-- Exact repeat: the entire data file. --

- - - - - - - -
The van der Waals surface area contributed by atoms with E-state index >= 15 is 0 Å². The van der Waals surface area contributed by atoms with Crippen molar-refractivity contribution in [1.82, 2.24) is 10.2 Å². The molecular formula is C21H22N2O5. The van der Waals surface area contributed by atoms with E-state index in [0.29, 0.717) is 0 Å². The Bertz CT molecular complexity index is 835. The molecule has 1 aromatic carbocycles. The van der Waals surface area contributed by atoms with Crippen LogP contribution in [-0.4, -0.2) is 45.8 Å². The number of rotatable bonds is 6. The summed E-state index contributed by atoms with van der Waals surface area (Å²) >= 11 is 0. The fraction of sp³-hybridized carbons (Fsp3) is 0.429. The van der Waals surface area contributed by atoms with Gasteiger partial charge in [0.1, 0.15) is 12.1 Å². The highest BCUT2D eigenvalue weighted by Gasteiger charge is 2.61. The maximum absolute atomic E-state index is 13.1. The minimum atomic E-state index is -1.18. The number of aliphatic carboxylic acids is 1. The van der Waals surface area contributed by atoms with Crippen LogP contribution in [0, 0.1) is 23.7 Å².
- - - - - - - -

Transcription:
The van der Waals surface area contributed by atoms with E-state index >= 15 is 0 Å². The van der Waals surface area contributed by atoms with Crippen molar-refractivity contribution in [1.82, 2.24) is 10.2 Å². The molecular formula is C21H22N2O5. The van der Waals surface area contributed by atoms with E-state index in [0.29, 0.717) is 0 Å². The Bertz CT molecular complexity index is 835. The molecule has 1 aromatic carbocycles. The van der Waals surface area contributed by atoms with Crippen LogP contribution in [-0.4, -0.2) is 45.8 Å². The number of rotatable bonds is 6. The summed E-state index contributed by atoms with van der Waals surface area (Å²) >= 11 is 0. The fraction of sp³-hybridized carbons (Fsp3) is 0.429. The van der Waals surface area contributed by atoms with Gasteiger partial charge in [0.1, 0.15) is 12.1 Å². The highest BCUT2D eigenvalue weighted by Gasteiger charge is 2.61. The maximum absolute atomic E-state index is 13.1. The minimum atomic E-state index is -1.18. The number of aliphatic carboxylic acids is 1. The van der Waals surface area contributed by atoms with Crippen LogP contribution in [0, 0.1) is 23.7 Å².